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General Inquiry Contact Form - Responsive contact us page design layout. Designer: Designer: An anonymous CodePen user. Use best web.


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SunnyVille Marketing is an ever growing company based in Grand Forks,Nd. Designers who signup on CodePen can share custom HTML, JavaScript, and CSS snippets to the website. com Sep 10, · CodePen.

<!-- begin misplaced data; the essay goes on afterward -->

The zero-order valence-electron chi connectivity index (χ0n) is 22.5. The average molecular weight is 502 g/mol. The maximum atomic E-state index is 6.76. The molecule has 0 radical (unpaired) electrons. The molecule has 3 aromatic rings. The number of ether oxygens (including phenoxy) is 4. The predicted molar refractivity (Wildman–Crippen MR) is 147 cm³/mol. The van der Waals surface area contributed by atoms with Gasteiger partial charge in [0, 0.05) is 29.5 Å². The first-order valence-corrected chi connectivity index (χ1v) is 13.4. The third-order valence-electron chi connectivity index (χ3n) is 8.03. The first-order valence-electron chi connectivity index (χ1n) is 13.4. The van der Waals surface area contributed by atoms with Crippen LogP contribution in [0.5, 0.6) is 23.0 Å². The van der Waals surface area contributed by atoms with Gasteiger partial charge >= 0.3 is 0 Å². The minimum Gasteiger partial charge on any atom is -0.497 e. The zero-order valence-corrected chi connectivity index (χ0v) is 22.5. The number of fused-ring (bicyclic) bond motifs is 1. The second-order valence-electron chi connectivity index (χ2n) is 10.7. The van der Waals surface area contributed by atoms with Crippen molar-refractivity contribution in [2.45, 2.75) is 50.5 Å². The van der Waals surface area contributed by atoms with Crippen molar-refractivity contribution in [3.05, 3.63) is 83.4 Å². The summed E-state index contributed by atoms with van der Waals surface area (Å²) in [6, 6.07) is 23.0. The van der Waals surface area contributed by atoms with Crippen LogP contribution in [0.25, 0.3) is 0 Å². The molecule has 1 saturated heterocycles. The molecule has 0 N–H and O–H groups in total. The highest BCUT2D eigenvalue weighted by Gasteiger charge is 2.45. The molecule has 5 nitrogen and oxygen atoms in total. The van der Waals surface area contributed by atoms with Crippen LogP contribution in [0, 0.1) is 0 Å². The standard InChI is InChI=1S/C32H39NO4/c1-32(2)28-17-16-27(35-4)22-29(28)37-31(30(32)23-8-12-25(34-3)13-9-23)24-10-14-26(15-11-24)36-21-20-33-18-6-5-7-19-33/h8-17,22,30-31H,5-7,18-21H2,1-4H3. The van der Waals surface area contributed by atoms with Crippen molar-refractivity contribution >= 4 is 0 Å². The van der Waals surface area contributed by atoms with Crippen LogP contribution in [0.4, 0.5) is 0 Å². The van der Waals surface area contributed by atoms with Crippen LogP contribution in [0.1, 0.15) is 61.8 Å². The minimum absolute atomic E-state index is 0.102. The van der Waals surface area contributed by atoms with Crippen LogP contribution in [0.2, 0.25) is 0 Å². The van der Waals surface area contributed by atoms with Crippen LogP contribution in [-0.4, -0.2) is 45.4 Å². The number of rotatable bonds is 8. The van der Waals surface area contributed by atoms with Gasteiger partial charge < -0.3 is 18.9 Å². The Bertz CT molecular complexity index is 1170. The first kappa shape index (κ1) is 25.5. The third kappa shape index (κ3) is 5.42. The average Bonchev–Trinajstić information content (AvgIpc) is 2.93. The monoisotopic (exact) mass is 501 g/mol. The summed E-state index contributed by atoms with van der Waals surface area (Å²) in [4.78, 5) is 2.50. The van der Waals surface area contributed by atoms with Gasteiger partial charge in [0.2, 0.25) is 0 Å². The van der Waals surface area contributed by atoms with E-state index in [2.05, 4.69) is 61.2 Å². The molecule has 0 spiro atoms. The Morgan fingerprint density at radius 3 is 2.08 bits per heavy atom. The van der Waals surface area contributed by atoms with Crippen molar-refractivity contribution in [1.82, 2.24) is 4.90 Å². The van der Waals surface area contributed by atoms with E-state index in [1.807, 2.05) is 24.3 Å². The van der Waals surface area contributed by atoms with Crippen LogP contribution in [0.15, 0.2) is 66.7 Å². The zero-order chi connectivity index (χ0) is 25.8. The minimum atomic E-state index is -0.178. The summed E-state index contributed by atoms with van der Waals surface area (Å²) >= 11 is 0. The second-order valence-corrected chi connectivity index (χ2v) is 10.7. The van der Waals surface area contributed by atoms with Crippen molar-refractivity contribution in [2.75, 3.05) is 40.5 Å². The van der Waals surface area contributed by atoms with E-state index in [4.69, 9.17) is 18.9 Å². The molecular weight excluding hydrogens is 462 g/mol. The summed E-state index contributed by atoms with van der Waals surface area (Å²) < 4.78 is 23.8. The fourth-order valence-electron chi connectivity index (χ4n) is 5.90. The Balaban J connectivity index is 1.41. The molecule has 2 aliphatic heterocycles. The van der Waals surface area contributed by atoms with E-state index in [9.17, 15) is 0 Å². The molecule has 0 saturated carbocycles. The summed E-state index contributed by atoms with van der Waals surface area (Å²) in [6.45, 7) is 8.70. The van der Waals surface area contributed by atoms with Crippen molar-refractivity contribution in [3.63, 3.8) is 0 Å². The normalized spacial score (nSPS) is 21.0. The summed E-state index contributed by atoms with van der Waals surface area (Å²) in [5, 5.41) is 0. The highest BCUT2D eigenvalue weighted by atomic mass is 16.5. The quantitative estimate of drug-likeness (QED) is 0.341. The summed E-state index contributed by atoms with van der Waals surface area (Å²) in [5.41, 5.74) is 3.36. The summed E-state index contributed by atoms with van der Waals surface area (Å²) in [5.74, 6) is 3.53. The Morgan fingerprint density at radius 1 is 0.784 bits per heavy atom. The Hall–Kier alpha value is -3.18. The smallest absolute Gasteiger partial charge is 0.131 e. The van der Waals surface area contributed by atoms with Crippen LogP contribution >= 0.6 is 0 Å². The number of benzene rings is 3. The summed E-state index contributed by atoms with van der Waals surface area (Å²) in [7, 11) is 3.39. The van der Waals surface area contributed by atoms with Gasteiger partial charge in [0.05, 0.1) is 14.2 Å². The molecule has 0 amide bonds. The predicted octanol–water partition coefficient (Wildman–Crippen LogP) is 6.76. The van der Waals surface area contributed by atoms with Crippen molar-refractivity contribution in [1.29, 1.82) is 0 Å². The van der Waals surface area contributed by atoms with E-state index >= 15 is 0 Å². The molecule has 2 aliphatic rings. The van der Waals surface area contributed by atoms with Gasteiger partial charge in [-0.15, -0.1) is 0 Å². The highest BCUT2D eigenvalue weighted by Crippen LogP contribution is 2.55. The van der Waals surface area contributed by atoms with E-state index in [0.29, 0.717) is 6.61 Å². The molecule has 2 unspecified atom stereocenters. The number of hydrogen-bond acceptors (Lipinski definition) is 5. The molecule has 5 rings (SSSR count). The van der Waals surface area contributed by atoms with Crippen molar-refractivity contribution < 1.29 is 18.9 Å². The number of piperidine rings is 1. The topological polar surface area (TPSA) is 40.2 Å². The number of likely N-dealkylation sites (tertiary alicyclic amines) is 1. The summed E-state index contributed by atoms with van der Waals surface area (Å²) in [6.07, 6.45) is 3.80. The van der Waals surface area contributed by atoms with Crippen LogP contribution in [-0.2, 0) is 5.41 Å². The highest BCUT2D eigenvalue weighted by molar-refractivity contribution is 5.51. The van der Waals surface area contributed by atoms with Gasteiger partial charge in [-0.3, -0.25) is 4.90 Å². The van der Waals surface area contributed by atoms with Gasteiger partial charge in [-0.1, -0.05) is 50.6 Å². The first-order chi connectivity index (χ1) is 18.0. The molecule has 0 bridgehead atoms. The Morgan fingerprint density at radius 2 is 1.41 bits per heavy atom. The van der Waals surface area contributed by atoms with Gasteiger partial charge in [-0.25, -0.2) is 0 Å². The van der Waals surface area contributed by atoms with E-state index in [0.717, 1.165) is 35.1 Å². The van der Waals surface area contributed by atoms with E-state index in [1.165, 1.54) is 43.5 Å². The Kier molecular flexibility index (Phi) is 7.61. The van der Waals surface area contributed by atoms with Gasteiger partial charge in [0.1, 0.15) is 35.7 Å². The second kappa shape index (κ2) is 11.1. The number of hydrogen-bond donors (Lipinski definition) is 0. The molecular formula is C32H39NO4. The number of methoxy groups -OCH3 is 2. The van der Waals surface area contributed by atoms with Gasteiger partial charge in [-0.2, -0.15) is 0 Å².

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I think that was not a good move, maybe. It was mostly just a design deliverable. So through talking to users, doing some one-on-one interviews, going and watching different people—obviously people around the Sparkbox office use CodePen and love it. That number of six is kind of a big deal, that Katie mentioned. There were screenshots and we were posting little things on Dribbble. That was pretty nice; that was good for QA reasons before launch. Oh, that was so random. Like, literally bugs. You can find her tweeting about websites and pop culture. So, six ended up being the right decision for performance reasons and layout grid reasons. When you ask everybody involved in this thing, it was like we got crazy ideas. Hi, this is a Responsive Web Design Podcast, where we interview the people who make responsive designs happen. I was way into it. I did see a couple comments on Twitter that people said it feels faster, so that was a win in my book. You know what I bet both of you have, is some really good advice for other people.{/INSERTKEYS}{/PARAGRAPH} And this week, Ethan and I are not worthy. It was kind of a nightmare. There was a lot of legitimate research, which took the form of audio interviews and stuff—and Katie led most of this, so you should probably be talking about it. So, the way that I might phrase this question is: some organizations opt to use some adaptive designs on the front-end to solve for a particular layout or particular device-specific problems that they maybe could handle responsively but they opt not to. How did you think about staging the rollout and communicating changes to the product to your customers? Katie Kovalcin is a designer at Sparkbox. That was kind of my reaction. The idea of pairing, that was when we were at our best when we were working on this project. I found that I was the most conservative one. But yeah, CodePen is kind of my baby, and super-recently we undertook a major redesign of it, which Katie, in a sense, headed up. We have the separate redesign site where we were documenting everything about our process in the open, so people were following along, which really helped to tap into that community of people that really love CodePen and want it to be this really awesome thing, this community that they want to be a part of. And then it was all hands on deck when it dropped. Why not bring it to your company? Thanks for having us! It ended up being more formal than I expected, and it followed what seemed like a very professional and adult-like redesign process. Being able to make design decisions based on that ever-changing content of what people build on CodePen was pretty cool. We were also pretty conservative with the amount of fonts we were loading and stuff. Not really. And then we decided to just drop it all. Anyway, that was a minor thing. Before that even started though, I was a big fan of some of the kickoff exercises that we did which involved more people than normally happens in design. So, being able to make design decisions based on that ever-changing content of what people build on CodePen was pretty cool. She strongly values collaboration with her teammates, performance in design, and beautifully smart design systems. Then there were the super-users, like the people that create that beautiful artwork and are using all of the different features, the presentation features, private Pens, all of these more robust features. He writes about all things web at CSS-Tricks , talks about all things web at conferences around the world and on his podcast ShopTalk , and co-founded the web coding playground CodePen. And Chris, I have used your example, I think you wrote a blog post a couple years back about mixing responsive templates with separate mobile templates for CodePen. We saw the launch as an opportunity to get more feedback to iterate on. She co-hosts the Path to Performance podcast, writes about design for various publications, and speaks about design at conferences. We were using the actual Pens and usernames and things like that; it looked exactly like codepen. How did you know how to make those decisions? So we were using the actual Pens and usernames and things like that; it looked exactly like codepen. Chris is a web designer and developer. So, I would love to hear both of you talk about how some of those trade-offs have been made as part of this redesign, and if the product is not fully responsive yet, why is that? Let me ask about your rollout process. Literally nothing. You want to post them on our Facebook page? They love CodePen, they blog on it, all of those different things. But removing that seemed to be the trick for making it perceptually faster even though we actually did nothing for performance at all. And then, yeah, Chris figured out how that worked with the people running Sparkbox and what would be like a little fair trade. I even have the document right here in front of us, like they invented personas to typify some of our users and then imagined what they would need and want out of CodePen in the future kind of thing, and those personas guided our way through the redesign. It kind of, like, QAed itself. Not just how this thing was going to look and function, but how quickly it was going to be working? It was just this separate test site where we were able to work with the real content. You want to tweet us? And then that reduces our performance budget, as it were, for the rest of the site. I feel like I do actually less designing the more nitty gritty the responsive site gets. So that was a really, really big help. Last week! Six is also just a good number because it splits into grids pretty nicely. In fact, at responsivewebdesign. Want the latest episodes? Katie, let me follow up on that and ask how did you do that initial research and prioritization? But when you ask everybody involved in this thing, it was like we got crazy ideas. Everything you need to go responsive, in four short books. Yeah, and that was some really informal feedback that we were doing. And it was just CSS that did it, with a kind of animation delay on it. Now, personally, just speaking for myself, I love its invoicing and expense management. So, like, profile pages and maybe just how a Pen looks on a mobile device and things like that. Are you drinking this morning already? But, for example—there were many of them, but this was just one of them—was have everybody sketch an idea, and it was so eye-opening. We were already pretty okay, like I try to keep a pretty good lasso on that as far as speed, and we were in a pretty safe zone already. So take it, Katie. But whereas on the homepage, you come to that, everybody gets the same homepage, design decisions are made based on largely the width of the screen and stuff, so. And so there were definitely conversations around it. So, being able to just talk to a lot of different people and see the ways that people are using it, we were able to distill down to a couple of core different types of use cases, maybe not necessarily the type of user but the way that they use it. But there was a lot of stuff like that dealing with how Pens are handled and how heavy they are, and how we had to make design decisions based on that. That was cool. And then we had just kind of the, like, regular user who dabbles in a little bit of that stuff. The other really nice advantage about the CodePen community is how willing and open and excited all of the people that use and love CodePen are to give feedback and participate in those things. To handle a lot of the responsive decisions, a really, really big help in knocking that out was Chris actually came to the office and worked out of our office for a week. As somebody who is probably making the most decisions on what these pages are actually going to have and look like and be on, I probably have the final say in all that, my ideas for what the homepage would be were minor variations to what we already had. And they were able to do it on their own computer, in their own homes, you know? You want to email us, into support? So, anything that we can do to address speed in those iFrames is a good idea, which meant a lot of server-side caching and whatever, kind of helping people make good performance decisions inside of those things. And so then just getting kind of nuanced in the different types, and we did different surveys to get, kind of generally, the big numbers. Like, we did QA, we did lots of QA and device testing and stuff, but—. But I would recommend that to anybody, if you can point people to that kind of thing. So, we really were lucky to be able to utilize those people to inform a lot of those decisions. {PARAGRAPH}{INSERTKEYS}Gather Content: Their new free book, Content Delivery , helps teams put content-first, and deliver content on time. There was a lot of stuff like dealing with how Pens are handled and how heavy they are, and how we had to make design decisions based on that. Harvest bills itself as a beautiful business tool for tracking time spent on client projects. And there were, of course. One of the big questions that seems to come up with responsive designs is how do you make good choices about the priority of different objects or different features as they reflow across different screen sizes. In the early days of CodePen, we had twelve or something, and then we broke it down to nine, and then eight, which is 2x4, and then six.